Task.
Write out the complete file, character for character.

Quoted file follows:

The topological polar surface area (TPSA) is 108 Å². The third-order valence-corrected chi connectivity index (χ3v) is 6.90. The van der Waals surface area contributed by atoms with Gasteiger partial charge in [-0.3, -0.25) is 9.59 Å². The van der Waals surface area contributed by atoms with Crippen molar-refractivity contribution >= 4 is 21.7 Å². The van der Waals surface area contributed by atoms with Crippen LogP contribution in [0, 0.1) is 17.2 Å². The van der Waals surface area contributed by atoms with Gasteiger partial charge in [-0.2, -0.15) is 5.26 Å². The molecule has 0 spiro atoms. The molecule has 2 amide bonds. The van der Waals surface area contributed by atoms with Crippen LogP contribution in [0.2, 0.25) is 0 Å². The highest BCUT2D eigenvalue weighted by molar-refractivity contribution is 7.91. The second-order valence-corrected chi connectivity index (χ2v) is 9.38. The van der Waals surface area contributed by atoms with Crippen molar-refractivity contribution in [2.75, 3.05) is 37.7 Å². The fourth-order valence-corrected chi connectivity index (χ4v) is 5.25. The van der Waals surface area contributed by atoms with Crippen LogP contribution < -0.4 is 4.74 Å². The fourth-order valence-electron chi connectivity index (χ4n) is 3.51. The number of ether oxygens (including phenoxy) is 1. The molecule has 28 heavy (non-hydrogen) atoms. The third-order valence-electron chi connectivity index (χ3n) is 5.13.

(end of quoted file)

The topological polar surface area (TPSA) is 108 Å². The third-order valence-corrected chi connectivity index (χ3v) is 6.90. The van der Waals surface area contributed by atoms with Gasteiger partial charge in [-0.3, -0.25) is 9.59 Å². The van der Waals surface area contributed by atoms with Crippen molar-refractivity contribution >= 4 is 21.7 Å². The van der Waals surface area contributed by atoms with Crippen LogP contribution in [0, 0.1) is 17.2 Å². The van der Waals surface area contributed by atoms with Gasteiger partial charge in [-0.2, -0.15) is 5.26 Å². The molecule has 0 spiro atoms. The molecule has 2 amide bonds. The van der Waals surface area contributed by atoms with Crippen LogP contribution in [0.2, 0.25) is 0 Å². The highest BCUT2D eigenvalue weighted by molar-refractivity contribution is 7.91. The second-order valence-corrected chi connectivity index (χ2v) is 9.38. The van der Waals surface area contributed by atoms with Crippen molar-refractivity contribution in [2.75, 3.05) is 37.7 Å². The fourth-order valence-corrected chi connectivity index (χ4v) is 5.25. The van der Waals surface area contributed by atoms with Crippen LogP contribution < -0.4 is 4.74 Å². The fourth-order valence-electron chi connectivity index (χ4n) is 3.51. The number of ether oxygens (including phenoxy) is 1. The molecule has 28 heavy (non-hydrogen) atoms. The third-order valence-electron chi connectivity index (χ3n) is 5.13.